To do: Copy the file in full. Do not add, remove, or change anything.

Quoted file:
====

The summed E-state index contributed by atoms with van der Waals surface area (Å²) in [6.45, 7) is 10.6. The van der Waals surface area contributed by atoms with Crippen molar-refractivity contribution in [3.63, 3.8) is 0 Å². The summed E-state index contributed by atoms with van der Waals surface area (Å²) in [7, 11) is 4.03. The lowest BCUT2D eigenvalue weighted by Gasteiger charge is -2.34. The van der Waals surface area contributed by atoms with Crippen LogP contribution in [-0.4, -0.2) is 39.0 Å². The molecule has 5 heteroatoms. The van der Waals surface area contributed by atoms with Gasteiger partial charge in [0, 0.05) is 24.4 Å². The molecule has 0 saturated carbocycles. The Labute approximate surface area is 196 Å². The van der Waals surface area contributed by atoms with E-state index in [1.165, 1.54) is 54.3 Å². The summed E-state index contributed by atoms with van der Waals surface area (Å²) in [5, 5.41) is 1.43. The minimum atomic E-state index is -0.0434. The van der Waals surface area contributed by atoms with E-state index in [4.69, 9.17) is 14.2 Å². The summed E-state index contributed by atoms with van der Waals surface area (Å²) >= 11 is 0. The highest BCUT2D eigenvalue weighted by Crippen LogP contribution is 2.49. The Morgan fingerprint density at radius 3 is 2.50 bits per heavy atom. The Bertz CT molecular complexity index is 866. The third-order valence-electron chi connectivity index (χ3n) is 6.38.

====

The summed E-state index contributed by atoms with van der Waals surface area (Å²) in [6.45, 7) is 10.6. The van der Waals surface area contributed by atoms with Crippen molar-refractivity contribution in [3.63, 3.8) is 0 Å². The summed E-state index contributed by atoms with van der Waals surface area (Å²) in [7, 11) is 4.03. The lowest BCUT2D eigenvalue weighted by Gasteiger charge is -2.34. The van der Waals surface area contributed by atoms with Crippen LogP contribution in [-0.4, -0.2) is 39.0 Å². The molecule has 5 heteroatoms. The van der Waals surface area contributed by atoms with Gasteiger partial charge in [0, 0.05) is 24.4 Å². The molecule has 0 saturated carbocycles. The Labute approximate surface area is 196 Å². The van der Waals surface area contributed by atoms with E-state index in [1.165, 1.54) is 54.3 Å². The summed E-state index contributed by atoms with van der Waals surface area (Å²) in [5, 5.41) is 1.43. The minimum atomic E-state index is -0.0434. The van der Waals surface area contributed by atoms with E-state index in [4.69, 9.17) is 14.2 Å². The summed E-state index contributed by atoms with van der Waals surface area (Å²) >= 11 is 0. The highest BCUT2D eigenvalue weighted by Crippen LogP contribution is 2.49. The Morgan fingerprint density at radius 3 is 2.50 bits per heavy atom. The Bertz CT molecular complexity index is 866. The third-order valence-electron chi connectivity index (χ3n) is 6.38.